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Inside Washington (05/07/2012)
  • WASHINGTON (5/8/12)--
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    A credit union delegation was part of a White House briefing session last Friday organized by the National Cooperative Business Association (NCBA). Credit Union National Association (CUNA) Cooperative Alliances Committee Chairman Mark Cummins thanked the Obama administration for its support of member business lending (MBL) legislation and urged its continued assistance in the push for enactment. Cummins, who is also president of the Minnesota Credit Union Network, emphasized how much more credit unions could do to help small businesses and create jobs with the passage of the Credit Union Small Business Jobs Act (S. 2231). "And it can be done at no taxpayer cost," he added. Co-op Alliances Vice Chair Diana Roberts, CEO of Hershey FCU, Hummelstown, Pa., also took note during the briefing of the growing regulatory burden credit unions face. Roberts pointed out smaller credit unions sometimes have to incur the added cost of outsourcing for compliance help (News Now May 7).  Members of the credit union delegation, shown here in front to the Old Executive Office Building, directly to the west of the White House, prior to the briefing are (from left): Tristram Coffin, CEO, Alternatives FCU, Ithaca, N.Y.; Cummins; Roberts; Mark Wolff,  CUNA senior vice president of communication; and Joe Bergeron, CEO, Association of Vermont Credit Unions. (Photo provided by National Cooperative Business Association) ...
  • WASHINGTON (5/8/12)--Regulation of nonbank players such as mortgage originators, mortgage servicers, payday lenders and private student lenders is the Consumer Financial Protection Bureau's (CFPB) top priority, the agency's director, Richard Cordray, said Friday. "With so many areas going unsupervised, at least at the federal level, it is no wonder that consumer financial markets are rife with concerns about how well they serve the public," Cordray said in remarks before the 2012 Simon New York City Conference. "Through our oversight, we are working to level the playing field and make sure that these businesses are playing by the rules and being held accountable for their actions." Cordray said the CFPB is working to build a consumer financial services marketplace where consumers can can see prices and risks up front and compare the pros and cons of different products. "We see financial education and disclosure as a problem of closing the sizeable gap between where consumers actually are in their financial capability and where they need to be to navigate consumer finance markets successfully, Cordray said. "We can close that gap in two distinct ways: by striving to elevate people's capacity to handle matters of personal finance, and by striving to reduce unnecessary complexity in the information provided in that marketplace" …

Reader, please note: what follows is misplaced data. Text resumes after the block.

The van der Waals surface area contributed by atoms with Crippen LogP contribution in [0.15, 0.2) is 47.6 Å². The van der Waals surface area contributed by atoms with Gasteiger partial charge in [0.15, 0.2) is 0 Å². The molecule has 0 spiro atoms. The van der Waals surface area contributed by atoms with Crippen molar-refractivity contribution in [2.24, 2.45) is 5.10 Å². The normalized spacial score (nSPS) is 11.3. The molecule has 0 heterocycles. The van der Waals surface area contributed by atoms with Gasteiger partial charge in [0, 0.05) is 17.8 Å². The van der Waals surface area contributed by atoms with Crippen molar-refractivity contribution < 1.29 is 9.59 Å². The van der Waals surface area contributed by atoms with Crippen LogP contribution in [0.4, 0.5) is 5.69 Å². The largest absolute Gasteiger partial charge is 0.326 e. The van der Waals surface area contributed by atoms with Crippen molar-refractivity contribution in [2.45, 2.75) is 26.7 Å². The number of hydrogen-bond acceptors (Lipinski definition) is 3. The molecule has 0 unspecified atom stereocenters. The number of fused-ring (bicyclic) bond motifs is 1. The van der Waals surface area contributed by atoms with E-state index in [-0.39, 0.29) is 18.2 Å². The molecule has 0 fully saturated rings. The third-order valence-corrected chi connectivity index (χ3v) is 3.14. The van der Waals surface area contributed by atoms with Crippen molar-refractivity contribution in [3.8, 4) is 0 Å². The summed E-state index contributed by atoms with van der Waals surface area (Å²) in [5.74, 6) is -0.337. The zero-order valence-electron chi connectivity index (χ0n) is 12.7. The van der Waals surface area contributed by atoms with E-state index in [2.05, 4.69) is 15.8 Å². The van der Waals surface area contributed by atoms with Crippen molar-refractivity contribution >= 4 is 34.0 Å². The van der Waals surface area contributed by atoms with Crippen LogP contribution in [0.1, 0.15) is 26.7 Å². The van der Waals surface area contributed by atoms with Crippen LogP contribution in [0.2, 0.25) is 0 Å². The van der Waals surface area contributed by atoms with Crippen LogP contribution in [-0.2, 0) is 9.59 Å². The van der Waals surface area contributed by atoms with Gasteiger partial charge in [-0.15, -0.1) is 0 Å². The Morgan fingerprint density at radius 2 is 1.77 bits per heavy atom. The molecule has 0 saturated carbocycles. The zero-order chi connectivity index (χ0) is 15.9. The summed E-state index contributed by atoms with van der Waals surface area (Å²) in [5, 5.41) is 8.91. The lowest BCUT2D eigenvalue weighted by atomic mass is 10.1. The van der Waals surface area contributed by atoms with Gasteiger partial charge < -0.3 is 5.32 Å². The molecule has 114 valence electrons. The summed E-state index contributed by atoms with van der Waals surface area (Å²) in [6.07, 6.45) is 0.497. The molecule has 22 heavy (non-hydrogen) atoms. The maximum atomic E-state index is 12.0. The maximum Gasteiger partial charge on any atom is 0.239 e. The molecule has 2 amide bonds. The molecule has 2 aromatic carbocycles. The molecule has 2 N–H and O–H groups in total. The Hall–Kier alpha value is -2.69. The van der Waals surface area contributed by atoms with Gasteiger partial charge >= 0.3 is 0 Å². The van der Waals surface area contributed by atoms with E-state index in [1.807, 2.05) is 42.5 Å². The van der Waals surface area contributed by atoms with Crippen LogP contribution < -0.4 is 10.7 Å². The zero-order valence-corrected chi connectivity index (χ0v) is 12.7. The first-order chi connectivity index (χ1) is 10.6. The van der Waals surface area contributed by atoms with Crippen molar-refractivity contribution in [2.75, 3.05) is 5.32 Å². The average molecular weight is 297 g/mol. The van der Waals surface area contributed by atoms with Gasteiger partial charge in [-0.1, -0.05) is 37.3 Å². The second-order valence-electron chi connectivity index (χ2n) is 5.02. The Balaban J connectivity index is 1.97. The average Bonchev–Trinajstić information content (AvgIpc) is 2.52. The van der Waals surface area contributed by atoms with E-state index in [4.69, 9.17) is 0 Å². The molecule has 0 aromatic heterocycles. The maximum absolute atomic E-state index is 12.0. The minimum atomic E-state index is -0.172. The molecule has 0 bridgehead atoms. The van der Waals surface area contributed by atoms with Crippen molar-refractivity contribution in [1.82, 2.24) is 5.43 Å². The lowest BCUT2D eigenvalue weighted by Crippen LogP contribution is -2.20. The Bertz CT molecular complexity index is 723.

• WASHINGTON (5/8/12)--The Consumer Financial Protection Bureau (CFPB) and the Justice Department are in discussions to hash out details about how they will jointly enforce the Equal Credit Opportunity Act. CFPB is required to transfer cases to the Justice Department if it identifies a pattern or practice of discrimination (American Banker May 4). It also has the authority to file its own cases against banks and other financial institutions in federal court. Patrice Ficklin, the CFPB's assistant director for its Office of Fair Lending and Equal Opportunity, said at a panel discussion in Washington with Assistant Attorney General Tom Perez, that her agency is trying to include, within settlement agreements, mechanisms that would help borrowers repair their credit and invest in the communities affected by discrimination--rather than provide direct financial compensation …
  • WASHINGTON (5/8/12)--Although President Barack Obama is considered the favorite in 2012 U.S. presidential race, the banking industry is supporting Mitt Romney and the Republican National Committee (RNC) through political donations by nearly 2-to-1, according to a May 4 American Banker article. The banking industry's support of Romney is spurred by anger over the increased burden of regulation from the Dodd-Frank Act. Bankers believe Romney would support policies more favorable to banks than Obama would in his second term, according to the Banker. Even if bankers support the president, it is unclear if they would be able to affect policy during Obama's second term, said Larry Sabato, director of the University of Virginia Center for Politics. In the 2008 presidential race, banking financial support was more evenly split between the two political parties. Commercial banks and their employees donated $3.4 million to Obama in 2008, and $2.4 million to Republican nominee John McCain, according to the Center for Responsive Politics. However, commercial banks donated about $1 million more to the RNC than they did to the Democratic National Committee during the 2008 campaign …


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